How to Tell People You’re Good without Bragging

Like a peacock showing off its colors, we have to show off our skills without bragging.

Why is hard for some of us to talk about how good we are?

Why do we feel as if we’re bragging?

Maybe we sound like we are bragging.


Whether you’re presenting your ideas to a corporate officer or meeting with a potential client over coffee, you have to talk about yourself, your talents, and your skills in a way that works without sounding as if you are bragging.

The ability to do this is a skill in itself.

Tell Stories

“If you done it, it ain’t bragging.” — Walt Whitman

People love stories, anecdotes that paint a picture. They also admire true stories of achievement that demonstrate how to overcome obstacles.

Use stories to illustrate what you’re good at.

For example, if you want to communicate how good your writing skills are, talk about a writing obstacle you once overcame:

I was once asked to write a brochure on a company’s investment plans at a sixth grade reading level. Let’s face it, when you have to use fund names like “Bond Investment Fund” or “Diversified Equity Fund,” you’ve pretty much overshot that sixth grade target. Yet I managed to do it by using simple words and sentence structures throughout the piece. I feel pretty proud of that.

You try it. It’s not bragging if you present the information factually and matter-of-factly.

What will you say if a potential client asks you how you solved their problem for another client in the past?

Be Honest

Don’t you have a spidey sense when someone is overstating their skills? You know bragging when you hear it.

It comes across as insincere. It’s off-putting. Lately, we’ve been bombarded by a constant onslaught of this.

It only works if, in fact, you can back it up.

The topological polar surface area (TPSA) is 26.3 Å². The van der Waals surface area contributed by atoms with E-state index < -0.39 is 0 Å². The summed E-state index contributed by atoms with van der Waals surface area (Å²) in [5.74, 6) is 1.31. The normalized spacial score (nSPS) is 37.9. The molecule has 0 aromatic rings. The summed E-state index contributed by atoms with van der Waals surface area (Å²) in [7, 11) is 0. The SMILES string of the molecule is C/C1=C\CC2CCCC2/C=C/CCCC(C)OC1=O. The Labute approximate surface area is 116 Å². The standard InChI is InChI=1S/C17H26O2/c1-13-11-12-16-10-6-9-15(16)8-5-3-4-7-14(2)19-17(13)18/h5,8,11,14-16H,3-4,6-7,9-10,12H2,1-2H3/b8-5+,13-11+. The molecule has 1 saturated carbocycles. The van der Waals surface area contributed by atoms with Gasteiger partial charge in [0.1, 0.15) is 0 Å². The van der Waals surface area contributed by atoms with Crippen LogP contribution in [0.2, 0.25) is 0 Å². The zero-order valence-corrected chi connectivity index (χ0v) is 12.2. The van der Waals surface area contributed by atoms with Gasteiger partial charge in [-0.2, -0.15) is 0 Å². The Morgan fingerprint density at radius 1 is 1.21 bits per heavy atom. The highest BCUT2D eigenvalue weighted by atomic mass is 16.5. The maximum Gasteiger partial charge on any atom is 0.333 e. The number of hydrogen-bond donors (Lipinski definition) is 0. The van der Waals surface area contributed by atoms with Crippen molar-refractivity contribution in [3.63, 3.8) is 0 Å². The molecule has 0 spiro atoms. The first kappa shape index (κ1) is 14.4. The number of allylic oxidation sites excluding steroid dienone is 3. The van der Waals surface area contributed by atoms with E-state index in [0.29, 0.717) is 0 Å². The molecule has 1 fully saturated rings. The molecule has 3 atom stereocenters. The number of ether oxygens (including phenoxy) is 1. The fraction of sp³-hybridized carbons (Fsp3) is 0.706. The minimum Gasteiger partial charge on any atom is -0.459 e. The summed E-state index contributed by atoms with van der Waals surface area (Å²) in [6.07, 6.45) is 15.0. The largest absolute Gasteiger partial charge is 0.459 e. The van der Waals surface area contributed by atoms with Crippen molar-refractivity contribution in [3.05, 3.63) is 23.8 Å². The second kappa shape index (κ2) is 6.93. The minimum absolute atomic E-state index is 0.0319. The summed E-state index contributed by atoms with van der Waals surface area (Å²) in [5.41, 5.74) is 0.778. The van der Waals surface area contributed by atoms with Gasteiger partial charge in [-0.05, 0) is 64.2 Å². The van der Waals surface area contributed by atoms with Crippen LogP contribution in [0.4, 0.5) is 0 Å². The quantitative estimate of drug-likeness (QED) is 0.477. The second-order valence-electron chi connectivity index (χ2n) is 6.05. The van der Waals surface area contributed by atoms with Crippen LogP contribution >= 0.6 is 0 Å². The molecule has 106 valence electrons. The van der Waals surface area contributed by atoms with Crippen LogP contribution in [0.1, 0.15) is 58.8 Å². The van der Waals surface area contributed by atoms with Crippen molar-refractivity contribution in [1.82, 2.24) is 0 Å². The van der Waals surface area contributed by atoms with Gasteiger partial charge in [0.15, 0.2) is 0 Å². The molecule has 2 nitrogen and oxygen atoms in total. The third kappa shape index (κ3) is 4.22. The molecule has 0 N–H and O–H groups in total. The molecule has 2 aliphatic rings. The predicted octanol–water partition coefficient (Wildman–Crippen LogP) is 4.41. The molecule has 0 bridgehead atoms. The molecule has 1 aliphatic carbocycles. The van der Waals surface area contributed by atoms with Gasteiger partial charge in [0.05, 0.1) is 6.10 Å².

The boxer Muhammed Ali always said, “I’m the greatest.”

And he was.

The thing that makes a difference is experience and expertise. If you’ve got the credentials, it’s not bragging.

Experience is hands-on learning. It leads to expertise.

For example, I can say (with modest pride):

“I’m a good writer. I’ve been published in major magazines, written and edited books, and spent my entire career writing and editing for my living.”

Those are facts.

Your turn. What is your experience and expertise, and how can you illustrate them with facts and examples? Not too many, just enough to make your point.

Be Enthusiastic

Do you like what you do?

Do you want to land this job or client?

Generate enthusiasm by imagining a successful outcome. This puts energy behind your words and enlivens how you communicate. It also mitigates any impression that you are bragging.

  • Get your hands and body into motion.
  • Smile as you talk about yourself.
  • Make good eye contact.
  • Use powerful, confident language.
  • Believe in yourself.
  • Take on the demeanor and attitude of a professional.

Remember, you’re only as good as people think you are. Often our skills and expertise don’t speak for themselves, and people don’t perceive us as experts. We don’t get the result we have earned and deserve unless we promote ourselves.

Try this: Stand and face a mirror. Describe an achievement that fills you with pride and watch how your body moves, note how your voice energizes, pay attention to your facial expressions. That tells people you’re sincere; that you’ve got what they want.

“Bragging is not an attractive trait, but let’s be honest. A man who catches a big fish doesn’t go home through an alley.” — Ann Landers

Need to polish your communication skills? Check out my e-course How to Communicate like a Pro at GoHighbrow.

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